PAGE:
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Attacks On Mainland A Possibility: Howard

October 14, 2002

This is the transcript of John Howard's interview with Alan Jones on Sydney radio 2GB.

JONES:

The Prime Minister's on the line. Prime Minister, good morning.

PRIME MINISTER:

Good morning, Alan.

JONES:

They're tough times, aren't they?

PRIME MINISTER:

Yeah, it's a very sad day for Australia, a very sad day indeed. There are many Australians still unaccounted for and we must prepare ourselves for a large number of deaths in the official toll, just how many I can't say. We are in the process of bringing the seriously and critically injured people back to Australia and that's going on at present, it will probably take another day or two to complete. But the final death toll and injury toll will also be several days at least before that is known. It's quite chaotic in Bali. No community of course is ready for something like this when it happens, but the medical services are not as plentiful as the circumstances would require and that's of course one of the reasons why we're bringing critically and seriously injured people back to Australia. And I do want to thank the Department of Foreign Affairs, and the Defence Department, and the RAAF, and all the other people who did respond so very quickly. It's one of the positives, one of the very few positives things you can say about this outrage, and that is that the crisis response units did react very well and within a short time of the blast, arrangements had been made for the C-130s to go, and as a result the first of the people were in Darwin last night, and some have arrived in Perth and they will come in various convoys, air convoys during the day.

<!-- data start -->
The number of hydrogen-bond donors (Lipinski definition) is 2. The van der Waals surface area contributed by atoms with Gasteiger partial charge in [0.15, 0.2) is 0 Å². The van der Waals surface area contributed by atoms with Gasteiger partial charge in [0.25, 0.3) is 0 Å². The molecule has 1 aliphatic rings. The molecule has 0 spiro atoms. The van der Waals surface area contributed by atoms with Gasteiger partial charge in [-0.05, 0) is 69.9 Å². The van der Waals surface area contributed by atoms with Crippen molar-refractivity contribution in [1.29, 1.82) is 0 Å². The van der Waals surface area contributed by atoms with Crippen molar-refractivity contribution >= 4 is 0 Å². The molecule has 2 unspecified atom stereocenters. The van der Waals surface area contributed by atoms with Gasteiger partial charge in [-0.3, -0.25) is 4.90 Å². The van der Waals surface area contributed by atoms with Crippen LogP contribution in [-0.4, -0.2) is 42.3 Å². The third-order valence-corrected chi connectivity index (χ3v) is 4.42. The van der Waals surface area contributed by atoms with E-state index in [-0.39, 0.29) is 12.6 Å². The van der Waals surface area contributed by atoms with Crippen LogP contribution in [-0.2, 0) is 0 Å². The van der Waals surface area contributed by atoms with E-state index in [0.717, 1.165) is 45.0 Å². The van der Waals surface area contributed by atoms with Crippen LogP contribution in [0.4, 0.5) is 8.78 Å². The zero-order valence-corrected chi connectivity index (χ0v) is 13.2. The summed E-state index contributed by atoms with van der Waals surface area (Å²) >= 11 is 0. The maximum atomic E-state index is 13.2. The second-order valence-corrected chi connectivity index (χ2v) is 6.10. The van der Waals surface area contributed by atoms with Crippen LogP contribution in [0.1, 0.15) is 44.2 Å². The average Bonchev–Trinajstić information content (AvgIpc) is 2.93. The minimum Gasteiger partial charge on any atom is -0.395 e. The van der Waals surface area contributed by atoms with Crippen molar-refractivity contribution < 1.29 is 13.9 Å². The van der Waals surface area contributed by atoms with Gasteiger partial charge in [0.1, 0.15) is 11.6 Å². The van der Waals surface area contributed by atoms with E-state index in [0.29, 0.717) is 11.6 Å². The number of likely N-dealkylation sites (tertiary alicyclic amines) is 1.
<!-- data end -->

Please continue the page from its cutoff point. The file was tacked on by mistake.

JONES:

Yes, they've been brilliant Prime Minister. We've had reports this morning, people have left leave, they've gone from all parts of the country to lend their support. PM, as you know, you're talking at the moment to hundreds of thousands of Australians, many of them are wondering what is the best way, is the only way for them to know the fate of relatives or friends to use the numbers? Or will there be lists made available? Is there a website or somewhere where they can...?

PRIME MINISTER:

Well, at this stage using the numbers is the best way. The names of people will not be published officially until next of kin have been notified, that is the usual thing. Sadly, identification....

JONES:

Is going to be difficult.

PRIME MINISTER:

Very difficult in some cases because of the fact that the bodies have been so badly destroyed. That's a hard thing to say, but it has to be said to explain why more information isn't available. There is really no quicker way than to try and reach that telephone number, I'd repeat...

JONES:

I'll just repeat that PM that it's 1800 002 214, 1800 002 214, 1800 002 214, the Foreign Affairs number is 1300 555 135, 1300 555 135, 1300 555 135.